September 15, 2012 (RUMBEK) - South Sudan’s army on Saturday dismissed rebel claims that two groups of of disaffected soldiers have staged mutinies in Upper Nile State and in the Ramciel area of Lakes State, where the young nation intends to buld its new capita.
- A SPLA officer keeps an eye on crowds gathered in Juba, (AP/file photo)
When South Sudan seceded from Sudan last year, former rebels the Sudan People’s Liberation Army (SPLA) became the official military of the world’s youngest nation, following decades of civil war.
But since independence the SPLA has been confronted with various rebellions, initially in response to the 2010 elections, which were won overwhelmingly by the political wing of the former guerrilla movement the SPLM.
Between South Sudan’s self-determination in January 2011 and officially declaring independence in July a new rebellion began from Mayom County in Unity State, accusing the SPLM/A of tribalism and corruption.
The rebel South Sudan Liberation Army (SSLA) was launched in April led by senior SPLA figure, Peter Gadet. Gadet rejoined the SPLA in August that year but the rebellion continued under the leadership of James Gai Yoach and his deputy Bapiny Monytuil.
On Saturday Monyuil contacted Sudan Tribune to make various claims about about defections from the SPLA in Renk in Upper Nile and Ramciel in Lakes State. However, when contacted by Sudan Tribune the spokesperson of the SPLA, Colonel Phillip Aguer, denied that any such incidents had occured.
“This is not true. There is nothing like that”, Colonel Phillip Aguer, said without giving any further details.
The SSLA in their email claim that on 9 September a "Lt Col Deng Tito Lual Ajak rebelled with the force he was commanding at Chemedi near Renk town, Upper Nile State". The rebels say that Ajak fought with the SPLA in the area and "started contacting SSLA on September, 10, and asked for cooperation".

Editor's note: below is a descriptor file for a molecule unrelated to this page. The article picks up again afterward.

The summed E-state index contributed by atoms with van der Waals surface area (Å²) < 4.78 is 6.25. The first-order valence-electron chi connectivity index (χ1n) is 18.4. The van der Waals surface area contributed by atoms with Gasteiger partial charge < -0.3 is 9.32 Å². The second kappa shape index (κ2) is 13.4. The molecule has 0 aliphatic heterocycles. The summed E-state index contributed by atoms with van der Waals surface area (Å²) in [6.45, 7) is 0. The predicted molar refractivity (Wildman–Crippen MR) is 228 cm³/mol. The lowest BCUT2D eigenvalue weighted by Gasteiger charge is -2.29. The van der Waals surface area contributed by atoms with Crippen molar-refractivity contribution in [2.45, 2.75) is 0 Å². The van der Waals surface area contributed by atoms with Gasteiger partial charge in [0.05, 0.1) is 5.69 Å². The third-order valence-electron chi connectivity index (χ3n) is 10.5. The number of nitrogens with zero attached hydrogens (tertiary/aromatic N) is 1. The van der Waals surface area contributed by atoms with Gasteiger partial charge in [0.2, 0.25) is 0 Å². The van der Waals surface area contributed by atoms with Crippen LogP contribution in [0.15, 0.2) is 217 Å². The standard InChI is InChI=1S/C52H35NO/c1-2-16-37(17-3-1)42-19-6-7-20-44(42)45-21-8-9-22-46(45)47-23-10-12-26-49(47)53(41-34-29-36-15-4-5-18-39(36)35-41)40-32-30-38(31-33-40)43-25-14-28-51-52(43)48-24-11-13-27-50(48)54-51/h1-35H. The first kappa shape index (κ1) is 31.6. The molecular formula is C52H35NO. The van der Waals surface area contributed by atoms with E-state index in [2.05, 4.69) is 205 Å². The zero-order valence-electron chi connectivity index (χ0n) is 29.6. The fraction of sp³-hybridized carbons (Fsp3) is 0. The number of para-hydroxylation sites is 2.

In his email Monytuil said that the "SSLA dispatched somebody to meet them around Renk to work out the modalities of cooperation".
The SPLA spokesperson also denied that any rebellion had occurred in Ramciel, Lakes State, in response to the SSLA’s claim that on 13 September "a force of 3,000 led by a Major-General and a Brigadier rebelled and moved away. It is armed with tanks and anti-aircraft guns mounted on trucks".
The SSLA statement said it was "working to start contact with the Maj. General who rebelled at Ramcie", adding that his name "will be revealed when full contact is established".
Aguer did not comment SSLA’s third claim that a boat carrying SPLA troops from Melut to Kodok in Upper Nile State was shot upon at the Lul checkpoint after it refused to stop at the previous posting on the river.
According to the SSLA, the SPLA force in Lul "shot at the boat and there was an exchange of fire. The boat was hit by an RPG rocket and capsized. There were 181 soldiers on board; 108 were killed and 73 managed to swim to shore."
The incident and numbers involved could not be independently verified on Saturday but the SSLA claim that they are trying to contact the 73 SPLA soldiers that escaped.
Parts of this area of Upper Nile, where many people hail from the Shilluk ethnic group, are controlled by militia groups loyal to John Olony, who has led a rebellion against the SPLA since 2009.
Juba frequently accuses neighbouring Sudan of backing the rebellions in South Sudan in order to destabilise the new nation. Khartoum denies this and responds that the SPLA are continuing to back their former comrades in arms north of the border in South Kordofan and Blue Nile. South Sudan says it severed military ties with the SPLA North when South Sudan seceded last year.
The latest SPLA-N conflict with the Sudan Armed Forces (SAF) began when the military attempted to disarm group before key elements of the 2005 peace deal were implemented.
Security issues are one of the major sticking points in negotiations between the two nations being chaired by the African Union in Addis Ababa, Ethiopia.